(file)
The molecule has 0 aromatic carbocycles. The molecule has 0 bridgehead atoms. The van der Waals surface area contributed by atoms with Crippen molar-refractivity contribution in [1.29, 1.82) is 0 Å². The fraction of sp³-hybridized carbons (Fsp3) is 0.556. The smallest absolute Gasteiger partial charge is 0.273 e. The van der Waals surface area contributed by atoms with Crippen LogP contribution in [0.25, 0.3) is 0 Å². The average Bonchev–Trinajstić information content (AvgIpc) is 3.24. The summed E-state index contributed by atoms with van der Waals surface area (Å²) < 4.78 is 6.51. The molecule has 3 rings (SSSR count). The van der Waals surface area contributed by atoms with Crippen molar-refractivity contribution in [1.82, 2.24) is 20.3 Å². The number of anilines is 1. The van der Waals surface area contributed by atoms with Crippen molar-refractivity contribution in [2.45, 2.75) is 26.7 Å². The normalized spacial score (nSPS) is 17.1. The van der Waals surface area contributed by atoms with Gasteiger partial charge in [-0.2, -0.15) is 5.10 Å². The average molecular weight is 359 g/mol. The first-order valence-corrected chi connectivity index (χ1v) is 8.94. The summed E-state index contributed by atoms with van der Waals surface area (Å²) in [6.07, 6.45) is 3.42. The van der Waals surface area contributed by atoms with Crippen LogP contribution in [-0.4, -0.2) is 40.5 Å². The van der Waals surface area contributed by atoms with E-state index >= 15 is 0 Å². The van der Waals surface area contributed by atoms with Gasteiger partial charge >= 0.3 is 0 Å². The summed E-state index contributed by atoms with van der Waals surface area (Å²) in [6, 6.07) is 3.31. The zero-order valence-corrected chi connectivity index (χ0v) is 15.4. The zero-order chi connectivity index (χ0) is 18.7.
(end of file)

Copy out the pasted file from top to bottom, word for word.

The molecule has 0 aromatic carbocycles. The molecule has 0 bridgehead atoms. The van der Waals surface area contributed by atoms with Crippen molar-refractivity contribution in [1.29, 1.82) is 0 Å². The fraction of sp³-hybridized carbons (Fsp3) is 0.556. The smallest absolute Gasteiger partial charge is 0.273 e. The van der Waals surface area contributed by atoms with Crippen LogP contribution in [0.25, 0.3) is 0 Å². The average Bonchev–Trinajstić information content (AvgIpc) is 3.24. The summed E-state index contributed by atoms with van der Waals surface area (Å²) < 4.78 is 6.51. The molecule has 3 rings (SSSR count). The van der Waals surface area contributed by atoms with Crippen molar-refractivity contribution in [1.82, 2.24) is 20.3 Å². The number of anilines is 1. The van der Waals surface area contributed by atoms with Crippen molar-refractivity contribution in [2.45, 2.75) is 26.7 Å². The normalized spacial score (nSPS) is 17.1. The van der Waals surface area contributed by atoms with Gasteiger partial charge in [-0.2, -0.15) is 5.10 Å². The average molecular weight is 359 g/mol. The first-order valence-corrected chi connectivity index (χ1v) is 8.94. The summed E-state index contributed by atoms with van der Waals surface area (Å²) in [6.07, 6.45) is 3.42. The van der Waals surface area contributed by atoms with Crippen LogP contribution in [-0.4, -0.2) is 40.5 Å². The van der Waals surface area contributed by atoms with E-state index >= 15 is 0 Å². The van der Waals surface area contributed by atoms with Gasteiger partial charge >= 0.3 is 0 Å². The summed E-state index contributed by atoms with van der Waals surface area (Å²) in [6, 6.07) is 3.31. The zero-order valence-corrected chi connectivity index (χ0v) is 15.4. The zero-order chi connectivity index (χ0) is 18.7.